7. Knead in the bowl for about 5 minutes, or until the dough has come together completely. It will have a slightly shiny appearance, unlike ordinary bread dough, as a result of the butter and egg.
  8. Drain the fruit mixture in a sieve. There may not be much excess liquid as the fruit should have absorbed the liquid. But do this just in case, as you don't want your dough too wet.
  9. Tip the fruit mixture over the dough and work in with your hands until it is evenly distributed through the dough.
  10. Cover with a clean, damp tea towel and leave to rise in a warmish place for about 1½ to 2 hours. It should have nearly doubled in size.
  11. Gently knock back the risen dough.
  12. Tip out onto a lightly floured surface and flatten out into a rough oblong shape. I use the tips of my fingers to squash out the air bubbles. It's like a game of doughy bubble wrap!
  13. Use a rolling pin to roll out the dough into about a 25cm x 20cm oval. Then fold the dough over - bring the top edge towards you by about two thirds, then bring the end closest to you over the top. Tuck in the ends and press down to seal. It will look a bit rough and ready, but since stollen is supposed to represent the Baby Jesus in his swaddling clothes, this is no bad thing!
  14. Preheat the oven to 180C / Gas Mark 4.
  15. Place the folded dough onto a lined or greased baking tray and cover with a damp tea-towel. Leave until it has about doubled in size.
  16. Bake in the pre-heated oven for about 35 minutes. Remove and set aside to cool.
  17. When cool, paint the stollen with a thin layer of melted butter. Then sift over a thicker layer of icing sugar.
  18. Wrap in greaseproof paper and foil to store.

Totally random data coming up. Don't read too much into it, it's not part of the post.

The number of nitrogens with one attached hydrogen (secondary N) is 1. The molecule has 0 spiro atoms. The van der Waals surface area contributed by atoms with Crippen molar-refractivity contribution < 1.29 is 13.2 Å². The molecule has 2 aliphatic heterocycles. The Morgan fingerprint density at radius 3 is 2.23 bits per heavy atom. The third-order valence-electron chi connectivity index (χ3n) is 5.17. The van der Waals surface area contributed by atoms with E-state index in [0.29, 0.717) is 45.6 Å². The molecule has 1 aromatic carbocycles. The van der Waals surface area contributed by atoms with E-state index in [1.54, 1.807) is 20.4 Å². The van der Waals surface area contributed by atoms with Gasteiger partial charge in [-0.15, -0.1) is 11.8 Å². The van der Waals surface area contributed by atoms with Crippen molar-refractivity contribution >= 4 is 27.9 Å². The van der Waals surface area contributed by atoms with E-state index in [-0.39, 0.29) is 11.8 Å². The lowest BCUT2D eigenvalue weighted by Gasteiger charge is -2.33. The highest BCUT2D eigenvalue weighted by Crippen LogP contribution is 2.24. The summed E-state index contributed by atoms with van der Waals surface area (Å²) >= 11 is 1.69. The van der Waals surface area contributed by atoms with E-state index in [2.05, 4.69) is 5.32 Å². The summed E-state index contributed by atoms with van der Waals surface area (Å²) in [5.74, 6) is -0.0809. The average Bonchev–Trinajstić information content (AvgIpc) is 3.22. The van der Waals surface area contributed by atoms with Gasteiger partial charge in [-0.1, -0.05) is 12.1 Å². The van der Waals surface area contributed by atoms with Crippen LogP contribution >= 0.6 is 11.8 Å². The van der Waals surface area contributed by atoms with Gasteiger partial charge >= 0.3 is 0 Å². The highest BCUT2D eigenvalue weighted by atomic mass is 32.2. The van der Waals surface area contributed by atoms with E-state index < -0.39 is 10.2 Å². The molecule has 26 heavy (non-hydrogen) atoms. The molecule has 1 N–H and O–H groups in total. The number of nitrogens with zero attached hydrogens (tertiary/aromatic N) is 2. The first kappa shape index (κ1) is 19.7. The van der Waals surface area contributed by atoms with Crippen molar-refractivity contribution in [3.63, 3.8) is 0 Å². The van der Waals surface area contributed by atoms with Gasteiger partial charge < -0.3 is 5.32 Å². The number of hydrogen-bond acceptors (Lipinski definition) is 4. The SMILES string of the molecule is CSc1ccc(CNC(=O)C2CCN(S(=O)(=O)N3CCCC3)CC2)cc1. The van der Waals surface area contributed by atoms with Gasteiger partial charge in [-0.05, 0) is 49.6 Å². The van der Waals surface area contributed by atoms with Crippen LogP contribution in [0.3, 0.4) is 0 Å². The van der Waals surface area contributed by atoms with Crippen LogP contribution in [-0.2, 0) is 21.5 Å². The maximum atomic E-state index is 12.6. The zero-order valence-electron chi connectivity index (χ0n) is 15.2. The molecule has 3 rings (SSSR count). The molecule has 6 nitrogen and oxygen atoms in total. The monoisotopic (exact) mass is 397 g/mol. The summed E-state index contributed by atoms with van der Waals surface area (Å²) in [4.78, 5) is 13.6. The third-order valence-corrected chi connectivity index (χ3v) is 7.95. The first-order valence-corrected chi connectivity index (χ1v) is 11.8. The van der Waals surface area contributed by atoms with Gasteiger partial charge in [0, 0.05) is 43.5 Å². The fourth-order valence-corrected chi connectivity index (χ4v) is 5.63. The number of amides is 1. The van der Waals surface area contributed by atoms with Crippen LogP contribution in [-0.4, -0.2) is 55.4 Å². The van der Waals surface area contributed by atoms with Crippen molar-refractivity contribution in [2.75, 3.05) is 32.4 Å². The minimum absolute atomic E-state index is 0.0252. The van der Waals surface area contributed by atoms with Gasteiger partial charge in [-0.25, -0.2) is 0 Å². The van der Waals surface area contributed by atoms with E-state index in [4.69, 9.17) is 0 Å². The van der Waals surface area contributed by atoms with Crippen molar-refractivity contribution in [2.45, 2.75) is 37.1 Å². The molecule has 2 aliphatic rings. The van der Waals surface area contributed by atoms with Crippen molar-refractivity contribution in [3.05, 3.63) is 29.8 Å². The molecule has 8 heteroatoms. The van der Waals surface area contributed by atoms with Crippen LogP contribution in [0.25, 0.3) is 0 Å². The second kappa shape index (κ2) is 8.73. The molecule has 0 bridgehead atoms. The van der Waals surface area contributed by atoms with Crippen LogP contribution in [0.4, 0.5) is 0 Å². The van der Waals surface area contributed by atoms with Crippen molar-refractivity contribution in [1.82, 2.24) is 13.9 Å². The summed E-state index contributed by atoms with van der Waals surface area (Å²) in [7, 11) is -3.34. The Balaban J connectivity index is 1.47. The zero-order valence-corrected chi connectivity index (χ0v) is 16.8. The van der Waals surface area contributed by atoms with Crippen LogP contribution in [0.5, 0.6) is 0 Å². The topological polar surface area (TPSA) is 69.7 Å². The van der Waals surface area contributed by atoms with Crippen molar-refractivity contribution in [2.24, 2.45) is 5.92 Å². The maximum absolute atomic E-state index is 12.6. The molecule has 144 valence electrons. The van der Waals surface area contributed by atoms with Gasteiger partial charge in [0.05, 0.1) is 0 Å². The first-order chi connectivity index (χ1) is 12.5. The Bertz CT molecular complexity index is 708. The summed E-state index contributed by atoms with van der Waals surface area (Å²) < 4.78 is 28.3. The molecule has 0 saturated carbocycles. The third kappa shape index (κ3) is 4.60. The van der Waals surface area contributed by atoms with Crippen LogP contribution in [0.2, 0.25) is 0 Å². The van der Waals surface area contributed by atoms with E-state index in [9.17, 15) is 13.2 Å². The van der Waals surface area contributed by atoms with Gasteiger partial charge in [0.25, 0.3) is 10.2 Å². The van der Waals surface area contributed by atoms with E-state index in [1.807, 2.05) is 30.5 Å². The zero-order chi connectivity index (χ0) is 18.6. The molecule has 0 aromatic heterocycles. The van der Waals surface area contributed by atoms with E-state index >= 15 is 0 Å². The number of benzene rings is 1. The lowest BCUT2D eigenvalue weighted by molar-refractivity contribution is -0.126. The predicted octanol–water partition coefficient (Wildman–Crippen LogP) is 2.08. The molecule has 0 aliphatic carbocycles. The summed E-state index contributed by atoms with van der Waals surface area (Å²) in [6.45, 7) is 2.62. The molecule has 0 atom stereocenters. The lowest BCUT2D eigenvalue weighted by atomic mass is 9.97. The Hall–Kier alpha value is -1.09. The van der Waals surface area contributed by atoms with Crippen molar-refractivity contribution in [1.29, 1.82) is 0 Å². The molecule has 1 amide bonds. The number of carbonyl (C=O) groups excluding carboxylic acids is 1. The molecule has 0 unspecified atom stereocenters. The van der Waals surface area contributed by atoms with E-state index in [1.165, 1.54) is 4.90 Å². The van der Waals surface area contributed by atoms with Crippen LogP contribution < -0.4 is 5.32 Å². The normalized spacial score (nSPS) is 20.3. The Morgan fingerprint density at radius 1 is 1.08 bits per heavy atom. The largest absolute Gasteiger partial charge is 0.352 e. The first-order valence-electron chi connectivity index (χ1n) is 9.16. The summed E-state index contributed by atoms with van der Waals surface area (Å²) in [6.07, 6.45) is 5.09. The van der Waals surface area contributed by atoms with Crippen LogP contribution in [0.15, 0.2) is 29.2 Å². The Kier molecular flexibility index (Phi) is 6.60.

tips:

  • For an extra luxurious finish, first brush with melted butter and roll in caster sugar mixed with a little ground cinnamon or ginger. When this has dried, then sprinkle over the icing sugar.
  • If you can keep your hands off it, the stollen lasts in good condition for about 10 days.

7 comments:

  1. great recipe... I MUST make stollen this year, yours has really tempted me... I love the icing around it too, so festive x

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  2. This looks lovely, liking the idea of grating the marzipan too. I sometimes use the same coating as per your recipe and it's a huge success.

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  3. I love stollen but unfortunately my husband doesn't so I hardly ever have it. Yours looks gorgeous.

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  4. I do love dredging the stollen with icing sugar, though the kitchen now has a light dusting of sugar too!

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  5. Corina - couldn't you just make a small one, just for you? (It keeps really well).

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  6. I like the idea of using dried cherries which go brilliantly with marzipan. I think the grating idea is genius. :)

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  7. My kids would love this, but I am not sure my skills are up to it yet!